The proposal to collect GST on imported services and digital content (such as music, movies and streaming) is consistent with global trends and best practice.
GST on low-value goods is harder. It involves a judgement on costs of collection vs revenue. That said, the current $400 de minimis is well in excess of international norms and is likely to be reduced.
The Government has released proposals to collect GST on imported services and digital content. New Zealand Customs report to government in October on potential options.
The issue is how to collect GST, not whether GST should apply. This needs to be done without imposing prohibitive costs on both Government and taxpayers.
The easier issue is GST on imported services. The proposal here is to require offshore suppliers to register for GST. The issue is more complicated with low value goods as a solution needs to be found to reduce the costs of collection so that it is lower than the GST.
The proposals are not a surprise, given the calls for GST neutrality between offshore and New Zealand businesses selling to local consumers.
There is also the additional revenue forgone by Government which, in an increasingly digitally connected world, is no small matter. The OECD’s proposals on taxing the digital economy and similar GST changes being proposed in Australia have also forced the Government to act.
What are the proposed changes?
The proposal is to follow the OECD’s proposed approach for taxing cross-border services and intangibles. GST would apply to ‘remote services’ such as online supply of software, digital content and other services where the consumer is a New Zealand tax resident.
Services which are physically performed or provided offshore (overseas accommodation for instance) will not be subject to GST.
The discussion document asks for feedback on whether business-to-business supplies should be excluded from the new rules. A New Zealand GST registered business can claim the GST paid so there is little point in it being charged.
Non-resident suppliers and electronic marketplaces would be required to register for GST in New Zealand. An electronic marketplace is a person who charges the New Zealand customer, arranges delivery of the content, or sets the terms and conditions of the transaction. Payment providers (such as Credit Card companies) will not generally be required to GST register.
For consumers, the real question will be whether imposing GST will change the ‘customer experience.’ In particular, this may limit the willingness of some offshore suppliers to supply content to New Zealand consumers.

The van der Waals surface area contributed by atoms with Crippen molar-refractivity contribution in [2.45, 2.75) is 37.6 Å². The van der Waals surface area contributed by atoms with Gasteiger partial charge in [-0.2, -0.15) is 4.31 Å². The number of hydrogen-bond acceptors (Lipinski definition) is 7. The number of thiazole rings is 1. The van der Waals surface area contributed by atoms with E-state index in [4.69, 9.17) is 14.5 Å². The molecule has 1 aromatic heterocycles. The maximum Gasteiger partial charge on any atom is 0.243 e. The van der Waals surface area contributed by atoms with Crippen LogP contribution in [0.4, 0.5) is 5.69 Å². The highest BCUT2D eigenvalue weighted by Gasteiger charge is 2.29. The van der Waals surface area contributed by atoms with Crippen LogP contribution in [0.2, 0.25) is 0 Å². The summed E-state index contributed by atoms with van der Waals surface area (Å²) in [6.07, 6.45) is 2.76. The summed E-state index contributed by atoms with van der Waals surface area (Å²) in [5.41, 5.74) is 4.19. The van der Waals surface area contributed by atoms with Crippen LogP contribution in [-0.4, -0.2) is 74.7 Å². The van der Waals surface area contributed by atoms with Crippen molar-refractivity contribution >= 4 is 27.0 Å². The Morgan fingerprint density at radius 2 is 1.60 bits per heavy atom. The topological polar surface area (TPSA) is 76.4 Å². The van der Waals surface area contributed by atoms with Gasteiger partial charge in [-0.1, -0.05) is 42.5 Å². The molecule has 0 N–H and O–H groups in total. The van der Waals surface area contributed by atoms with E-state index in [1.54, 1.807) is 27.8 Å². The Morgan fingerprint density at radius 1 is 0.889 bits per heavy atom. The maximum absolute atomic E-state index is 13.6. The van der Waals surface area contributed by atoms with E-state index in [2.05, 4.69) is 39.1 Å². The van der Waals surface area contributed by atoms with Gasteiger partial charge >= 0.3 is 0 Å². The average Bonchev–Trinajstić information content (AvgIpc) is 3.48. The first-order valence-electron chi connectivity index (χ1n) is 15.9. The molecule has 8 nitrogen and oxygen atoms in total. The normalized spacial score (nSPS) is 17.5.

Non-resident suppliers: The cost of complying with New Zealand GST (Registration, Collection and Payment) must be considered. This will require the systems of Non-Resident Suppliers to be identify New Zealand resident customers and to collect and pay GST to Inland Revenue Department (IRD). This may be easier for suppliers operating cross border where similar requirements apply in other jurisdictions (European Union for example).
For smaller suppliers, however, where costs of New Zealand GST compliance may be high, there may be a reluctance to supply to New Zealand.
Electronic marketplaces: Online marketplaces (such as app stores) will also need to gear up for the new requirements. This will include both electronic marketplaces hosted offshore and in New Zealand, that provide a platform for non-resident sellers to sell to New Zealand consumers. For New Zealand electronic marketplace websites in particular this may impose GST compliance obligations which do not exist at present.
The proposal to collect GST on imported services and digital content has been expected for a long time. From a policy perspective, for a comprehensive GST system such as the one in New Zealand, there is no reason to exclude imported services and goods from the base.
The reason for not doing so has been the cost of collecting the GST.
For digital services that trade-off appears now to favour collection.
The focus of OECD on the taxation of digital services as part of its work on base erosion and profit shifting has given the issue impetus.
Similarly, the move by Australia earlier this year to tax offshore suppliers of services and digital content, which has also provided a model to consider.
New Zealand is simply following the global trend.
While the government is non-committal in the discussion document, we believe that there is a growing desire for the $400 threshold to be reduced.
Internationally, a much lower de minimis is the norm £10 in the UK and C$20 in Canada, €22 in most European Union countries.
New Zealand and Australia (with its A$1000 threshold) are significant outliners and there are strong indications that the Australian government is considering a significant reduction in their GST.
Dinesh Naik is Tax Partner at KPMG New Zealand, Sponsor of the ‘Best Accountant of the Year’ Category of the Indian Newslink Indian Business Awards 2015.